Rehabilitation robots have become increasingly popular for stroke rehabilitation. However, the high cost of robots hampers their implementation on a large scale. This study implements the concept of a modular and reconfigurable robot, reducing its cost and size by adopting different therapeutic end effectors for different training movements using a single robot. The challenge is to increase the robot’s portability and identify appropriate kinds of modular tools and configurations. Because literature on the effectiveness of this kind of rehabilitation robot is still scarce, this paper presents the design of a portable and reconfigurable rehabilitation robot and describes its use with a group of post-stroke patients for wrist and forearm training. Seven stroke subjects received training using a reconfigurable robot for 30 sessions, lasting 30 minutes per session. Post-training, statistical analysis showed significant improvement of 3.29 points (16.20%, p = 0.027) on the Fugl-Meyer Assessment Scale for forearm and wrist components (FMA-FW). Significant improvement of active range of motion (AROM) was detected in both pronation-supination (75.59%, p = 0.018) and wrist flexion-extension (56.12%, p = 0.018) after the training. These preliminary results demonstrate that the developed reconfigurable robot could improve subjects’ wrist and forearm movement.
Source: Portable and Reconfigurable Wrist Robot Improves Hand Function for Post-Stroke Subjects – IEEE Xplore Document
Nowadays virtual reality (VR) technology give us the considerable opportunities to develop new methods to supplement traditional physiotherapy with sustain beneficial quantity and quality of rehabilitation. VR tools, like Leap motion have received great attention in the recent few years because of their immeasurable applications, whish include gaming, robotics, education, medicine etc. In this paper we present a game for hand rehabilitation using the Leap Motion controller. The main idea of gamification of hand rehabilitation is to help develop the muscle tonus and increase precision in gestures using the opportunities that VR offer by making the rehabilitation process more effective and motivating for patients.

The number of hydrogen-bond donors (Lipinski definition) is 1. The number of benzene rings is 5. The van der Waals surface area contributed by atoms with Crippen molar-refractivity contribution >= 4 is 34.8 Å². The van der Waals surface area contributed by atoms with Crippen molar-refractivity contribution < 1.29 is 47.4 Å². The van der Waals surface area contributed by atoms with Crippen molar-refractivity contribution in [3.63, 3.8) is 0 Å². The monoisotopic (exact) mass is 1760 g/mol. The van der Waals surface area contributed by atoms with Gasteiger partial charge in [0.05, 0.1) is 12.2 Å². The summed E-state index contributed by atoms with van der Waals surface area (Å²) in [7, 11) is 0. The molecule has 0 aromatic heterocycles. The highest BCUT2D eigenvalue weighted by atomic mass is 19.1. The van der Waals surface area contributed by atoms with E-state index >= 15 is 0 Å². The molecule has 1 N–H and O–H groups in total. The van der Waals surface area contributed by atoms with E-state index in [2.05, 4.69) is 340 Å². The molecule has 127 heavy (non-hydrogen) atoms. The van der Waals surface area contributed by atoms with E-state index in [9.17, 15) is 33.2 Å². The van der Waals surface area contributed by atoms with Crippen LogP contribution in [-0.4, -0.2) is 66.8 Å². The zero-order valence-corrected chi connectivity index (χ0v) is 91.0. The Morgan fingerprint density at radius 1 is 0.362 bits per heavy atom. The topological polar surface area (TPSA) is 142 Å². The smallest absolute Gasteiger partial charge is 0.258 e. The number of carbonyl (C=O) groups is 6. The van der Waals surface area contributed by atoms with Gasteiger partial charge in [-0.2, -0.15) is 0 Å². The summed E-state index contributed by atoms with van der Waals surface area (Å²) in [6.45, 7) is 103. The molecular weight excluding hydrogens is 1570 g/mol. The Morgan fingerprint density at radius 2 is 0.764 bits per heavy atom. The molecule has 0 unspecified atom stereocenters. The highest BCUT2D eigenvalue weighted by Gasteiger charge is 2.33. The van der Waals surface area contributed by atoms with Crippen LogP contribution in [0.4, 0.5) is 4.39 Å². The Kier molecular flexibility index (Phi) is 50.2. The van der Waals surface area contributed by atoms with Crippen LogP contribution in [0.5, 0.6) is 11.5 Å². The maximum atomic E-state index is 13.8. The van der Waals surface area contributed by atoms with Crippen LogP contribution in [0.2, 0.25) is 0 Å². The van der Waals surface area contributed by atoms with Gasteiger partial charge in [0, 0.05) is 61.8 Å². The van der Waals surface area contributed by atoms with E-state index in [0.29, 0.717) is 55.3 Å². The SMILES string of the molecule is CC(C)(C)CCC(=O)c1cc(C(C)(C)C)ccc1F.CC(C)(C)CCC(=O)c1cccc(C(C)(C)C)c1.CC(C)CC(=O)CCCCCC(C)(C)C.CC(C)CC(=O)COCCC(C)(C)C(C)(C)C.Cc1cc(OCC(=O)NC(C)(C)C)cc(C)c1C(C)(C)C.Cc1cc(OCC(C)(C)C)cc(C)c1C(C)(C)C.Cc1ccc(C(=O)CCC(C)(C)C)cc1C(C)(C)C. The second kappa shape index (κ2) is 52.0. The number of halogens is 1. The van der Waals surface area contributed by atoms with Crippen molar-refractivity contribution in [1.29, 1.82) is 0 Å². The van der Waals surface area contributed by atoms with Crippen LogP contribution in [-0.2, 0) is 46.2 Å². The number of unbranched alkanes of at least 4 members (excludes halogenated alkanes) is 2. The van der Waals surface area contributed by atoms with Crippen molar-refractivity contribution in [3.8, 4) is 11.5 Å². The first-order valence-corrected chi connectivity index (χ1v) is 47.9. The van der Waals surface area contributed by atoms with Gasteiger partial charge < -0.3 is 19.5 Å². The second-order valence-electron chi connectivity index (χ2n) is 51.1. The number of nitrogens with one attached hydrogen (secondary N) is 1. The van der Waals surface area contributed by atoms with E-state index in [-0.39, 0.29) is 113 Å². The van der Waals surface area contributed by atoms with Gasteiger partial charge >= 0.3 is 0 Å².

Source: Gamification of Hand Rehabilitation Process Using Virtual Reality Tools: Using Leap Motion for Hand Rehabilitation – IEEE Xplore Document
The objective of this work was to design and experiment a robotic hand rehabilitation device integrated with a wireless EEG system, going towards patient active participation maximization during the exercise. This has been done through i) hand movement actively triggered by patients muscular activity as revealed by electromyographic signals (i.e., a target hand movement for the rehabilitation session is defined, the patient is required to start the movement and only when the muscular activity overcomes a predefined threshold, the patient-initiated movement is supported); ii) an EEG-based biofeedback implemented to make the user aware of his/her level of engagement (i.e., brain rhythms power ratio Beta/Alpha). The designed system is composed by the Gloreha hand rehabilitation glove, a device for electromyographic signals recording, and a wireless EEG headset. A strong multidisciplinary approach was the base to reach this goal, which is the fruitful background of the Think and Go project. Within this project, research institutes (Politecnico di Milano), clinical centers (INRCA-IRCCS), and companies (ab medica s.p.a., Idrogent, SXT) have worked together throughout the development of the integrated robotic hand rehabilitation device. The integrated device has been tested on a small pilot group of healthy volunteers. All the users were able to calibrate and correctly use the system, and they reported that the system was more challenging to be used with respect to the standard passive hand mobilization session, and required more attention and involvement. The results obtained during the preliminary tests are encouraging, and demonstrate the feasibility of the proposed approach.
Source: Technical validation of an integrated robotic hand rehabilitation device: Finger independent movement, EMG control, and EEG-based biofeedback – IEEE Xplore Document